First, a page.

Seattle-area leaders announce gun buyback


EATTLE -- A handful of Seattle-area leaders banded together Tuesday to announce a gun buyback program that would allow area residents to turn in their  unwanted guns in exchange $100-$200 gift cards.

Seattle Mayor Mike McGinn, King County Executive Dow Constantine, Seattle Police Deputy Chief Nick Metz and others unveiled the new gun safety initiative. The program is aimed at getting firearms off the street, while engaging communities with the goal of reducing gun violence, officials said.

The first buyback will be held from 9 a.m. to 3 p.m. Saturday, Jan. 26 in downtown Seattle in the parking lot underneath Interstate 5 between Cherry and James Streets. The Seattle Police Department will monitor the buyback.

Individuals who turn in guns will receive a gift card valued at $100 for hand guns, shotguns and rifles and up to $200 for assault weapons. The gift cards can be redeemed at, who committed $30,000 in incentives for the program, and other area stores.

Along with Amazon, PEMCO Insurance SEOmoz Seattle, 5 Point Cafe and big Mario's Pizza also contributed money for the program. Several nightlife business owners have also contributed, including, Neumos, Batch 206 Distillery and Havana have given money to the buyback program. Sponsors and private contributors contributed more than $100,000 to the program by Tuesday afternoon, officials said.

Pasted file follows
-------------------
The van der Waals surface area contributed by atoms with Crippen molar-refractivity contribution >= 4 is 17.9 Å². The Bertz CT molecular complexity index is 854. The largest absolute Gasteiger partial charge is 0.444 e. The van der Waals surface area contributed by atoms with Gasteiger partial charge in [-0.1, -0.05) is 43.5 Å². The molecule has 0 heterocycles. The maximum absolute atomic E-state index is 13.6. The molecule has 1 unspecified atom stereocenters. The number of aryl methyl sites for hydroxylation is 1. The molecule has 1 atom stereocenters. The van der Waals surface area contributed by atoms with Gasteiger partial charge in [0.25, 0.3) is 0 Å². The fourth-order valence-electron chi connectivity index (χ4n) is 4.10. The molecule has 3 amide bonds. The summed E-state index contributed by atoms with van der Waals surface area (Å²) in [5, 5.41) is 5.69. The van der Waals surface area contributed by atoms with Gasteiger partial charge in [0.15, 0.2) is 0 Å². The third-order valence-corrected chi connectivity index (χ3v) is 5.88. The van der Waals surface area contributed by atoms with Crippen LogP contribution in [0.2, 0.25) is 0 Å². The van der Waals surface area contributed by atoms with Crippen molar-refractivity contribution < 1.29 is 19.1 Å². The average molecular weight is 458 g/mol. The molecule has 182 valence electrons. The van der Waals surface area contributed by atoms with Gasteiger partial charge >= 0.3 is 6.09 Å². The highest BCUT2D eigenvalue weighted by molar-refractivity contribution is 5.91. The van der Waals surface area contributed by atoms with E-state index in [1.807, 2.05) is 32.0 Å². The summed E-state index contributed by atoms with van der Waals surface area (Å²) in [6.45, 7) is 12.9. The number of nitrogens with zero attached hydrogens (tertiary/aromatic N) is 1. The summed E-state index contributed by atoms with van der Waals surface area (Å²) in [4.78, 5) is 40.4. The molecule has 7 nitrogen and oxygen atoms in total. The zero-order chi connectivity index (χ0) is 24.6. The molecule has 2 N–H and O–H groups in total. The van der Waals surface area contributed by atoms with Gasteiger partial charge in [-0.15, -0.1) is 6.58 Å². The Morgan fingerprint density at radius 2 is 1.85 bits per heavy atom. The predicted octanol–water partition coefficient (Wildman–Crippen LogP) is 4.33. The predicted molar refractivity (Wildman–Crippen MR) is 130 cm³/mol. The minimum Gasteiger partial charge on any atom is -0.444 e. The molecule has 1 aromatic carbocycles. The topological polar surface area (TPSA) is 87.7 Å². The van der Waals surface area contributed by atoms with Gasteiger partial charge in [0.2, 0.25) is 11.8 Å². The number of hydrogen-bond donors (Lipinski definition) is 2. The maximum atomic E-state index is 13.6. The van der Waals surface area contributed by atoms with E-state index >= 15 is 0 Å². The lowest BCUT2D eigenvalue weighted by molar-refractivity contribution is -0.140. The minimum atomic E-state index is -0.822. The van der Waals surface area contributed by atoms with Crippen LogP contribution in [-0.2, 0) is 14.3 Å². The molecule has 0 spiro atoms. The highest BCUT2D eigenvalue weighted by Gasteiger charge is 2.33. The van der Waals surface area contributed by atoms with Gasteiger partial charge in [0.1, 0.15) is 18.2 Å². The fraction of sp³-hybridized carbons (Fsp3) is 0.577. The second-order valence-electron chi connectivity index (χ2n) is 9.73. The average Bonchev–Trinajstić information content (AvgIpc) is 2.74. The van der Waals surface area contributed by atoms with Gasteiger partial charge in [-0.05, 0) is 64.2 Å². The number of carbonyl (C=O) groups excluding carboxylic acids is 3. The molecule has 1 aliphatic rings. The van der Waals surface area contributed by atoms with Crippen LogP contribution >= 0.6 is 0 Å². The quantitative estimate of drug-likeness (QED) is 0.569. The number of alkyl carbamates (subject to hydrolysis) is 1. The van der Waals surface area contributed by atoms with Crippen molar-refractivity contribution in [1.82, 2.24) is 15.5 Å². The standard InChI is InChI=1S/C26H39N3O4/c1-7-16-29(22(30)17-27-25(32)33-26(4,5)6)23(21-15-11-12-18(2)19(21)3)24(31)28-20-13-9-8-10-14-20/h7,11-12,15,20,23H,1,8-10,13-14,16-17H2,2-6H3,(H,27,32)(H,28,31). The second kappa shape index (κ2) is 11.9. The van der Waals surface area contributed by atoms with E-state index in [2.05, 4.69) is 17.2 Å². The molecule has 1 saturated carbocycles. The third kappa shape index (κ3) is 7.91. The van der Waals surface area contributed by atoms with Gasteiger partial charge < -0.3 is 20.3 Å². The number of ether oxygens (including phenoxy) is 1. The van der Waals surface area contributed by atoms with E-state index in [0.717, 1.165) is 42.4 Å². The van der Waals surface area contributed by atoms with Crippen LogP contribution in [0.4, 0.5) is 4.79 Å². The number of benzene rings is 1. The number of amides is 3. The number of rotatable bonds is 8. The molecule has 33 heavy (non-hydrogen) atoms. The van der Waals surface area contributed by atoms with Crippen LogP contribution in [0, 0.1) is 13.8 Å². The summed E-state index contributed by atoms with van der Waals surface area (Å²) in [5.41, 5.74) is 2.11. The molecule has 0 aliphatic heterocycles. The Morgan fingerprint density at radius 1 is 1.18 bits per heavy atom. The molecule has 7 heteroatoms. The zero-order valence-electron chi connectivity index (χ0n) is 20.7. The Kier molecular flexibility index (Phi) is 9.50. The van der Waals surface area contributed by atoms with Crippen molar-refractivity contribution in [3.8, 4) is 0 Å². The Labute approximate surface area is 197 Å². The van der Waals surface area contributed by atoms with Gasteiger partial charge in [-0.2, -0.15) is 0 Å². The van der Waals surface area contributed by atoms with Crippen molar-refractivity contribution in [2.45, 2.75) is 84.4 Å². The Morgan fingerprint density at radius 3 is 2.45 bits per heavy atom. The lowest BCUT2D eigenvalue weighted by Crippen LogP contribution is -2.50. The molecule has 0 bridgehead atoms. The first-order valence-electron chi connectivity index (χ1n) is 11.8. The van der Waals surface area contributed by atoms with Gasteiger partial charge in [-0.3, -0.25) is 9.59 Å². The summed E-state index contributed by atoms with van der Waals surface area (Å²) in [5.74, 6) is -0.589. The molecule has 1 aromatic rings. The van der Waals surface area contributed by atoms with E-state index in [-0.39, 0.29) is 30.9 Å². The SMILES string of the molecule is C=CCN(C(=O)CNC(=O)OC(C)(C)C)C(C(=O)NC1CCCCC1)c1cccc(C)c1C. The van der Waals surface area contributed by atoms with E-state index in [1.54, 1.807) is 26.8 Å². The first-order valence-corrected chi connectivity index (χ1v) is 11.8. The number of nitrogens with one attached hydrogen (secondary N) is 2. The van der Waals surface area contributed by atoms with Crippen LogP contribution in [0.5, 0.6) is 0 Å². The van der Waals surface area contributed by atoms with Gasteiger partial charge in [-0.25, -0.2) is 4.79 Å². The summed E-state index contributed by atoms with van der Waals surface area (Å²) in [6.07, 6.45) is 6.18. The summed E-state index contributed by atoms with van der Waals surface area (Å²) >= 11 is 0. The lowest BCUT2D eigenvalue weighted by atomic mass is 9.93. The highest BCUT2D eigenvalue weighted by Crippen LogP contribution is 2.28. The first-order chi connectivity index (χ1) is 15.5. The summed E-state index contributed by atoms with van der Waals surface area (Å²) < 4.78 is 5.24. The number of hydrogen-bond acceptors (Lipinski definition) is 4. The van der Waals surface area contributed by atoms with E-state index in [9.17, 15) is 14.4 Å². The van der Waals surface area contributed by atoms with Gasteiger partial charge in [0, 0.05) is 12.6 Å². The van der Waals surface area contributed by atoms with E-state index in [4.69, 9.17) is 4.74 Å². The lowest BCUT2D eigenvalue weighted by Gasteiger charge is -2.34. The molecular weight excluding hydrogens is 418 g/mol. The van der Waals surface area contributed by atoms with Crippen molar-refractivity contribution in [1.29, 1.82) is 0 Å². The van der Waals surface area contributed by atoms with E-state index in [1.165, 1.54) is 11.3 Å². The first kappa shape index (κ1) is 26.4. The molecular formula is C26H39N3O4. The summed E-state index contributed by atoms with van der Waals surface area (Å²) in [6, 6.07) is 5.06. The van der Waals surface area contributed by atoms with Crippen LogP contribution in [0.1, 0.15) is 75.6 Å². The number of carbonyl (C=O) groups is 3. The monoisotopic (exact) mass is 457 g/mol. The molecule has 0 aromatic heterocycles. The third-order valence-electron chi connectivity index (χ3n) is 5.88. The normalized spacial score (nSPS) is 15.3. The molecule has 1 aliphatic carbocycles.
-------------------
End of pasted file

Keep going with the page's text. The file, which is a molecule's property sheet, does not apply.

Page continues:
People outside of King County and Seattle will be able to turn in guns, officials said. The gun buyback program will remain anonymous. The SPD will also distribute free trigger locks for those who wish to secure their firearms safely.

Officials announcing the gun buyback said it was modeled after programs recently popping up in Los Angeles and other places across the country, largely in response to the mass shootings in Newtown, Conn.

"The gun buyback program can help us protect public health and safety and reduce gun violence in our communities," McGinn said. "We will continue working with the police department and other agencies on a broad range of solutions to the epidemic of gun violence."

Officials said a gun buyback program is one tool to help prevent shootings.

"If this prevents just one tragedy, it is worth the effort," Metz said.

Former Seattle mayors Greg Nickels, Norm Rice, Charles Royter and Wes Uhlman are serving as co-chairs of the program. Community partners of the gun buyback program include Cafe Racer, a restaurant site of a mass-shooting in Seattle in 2012, Associated Recreation Council, Mount Zion Baptist church and the Seattle Metropolitan Chamber of Commerce.

The last gun buyback program in Seattle was held in 1992. Cafe Racer's owner Kurt Geissell said he likes the idea of the gun buyback. After a mass shooting at his cafe last year, Geissell said anything to get guns off the streets is a good thing. He said patrons to Cafe Racer loved the idea, as well.

"When I casually mentioned we should do a gun buyback, $1,500 came in like that," Geissell said.

Studies in the past have shown that gun buybacks don't have much effect on murder rates. And taking a few thousand weapons off the street is just a tiny fraction of what is out there. But police said it's not just about getting guns away from criminals, it's also about getting guns out of homes.

"If we're able to take one unwanted gun out of circulation, we can guarantee at least one life will not be harmed by that gun," Metz said.

For more information on the gun buyback program, click here.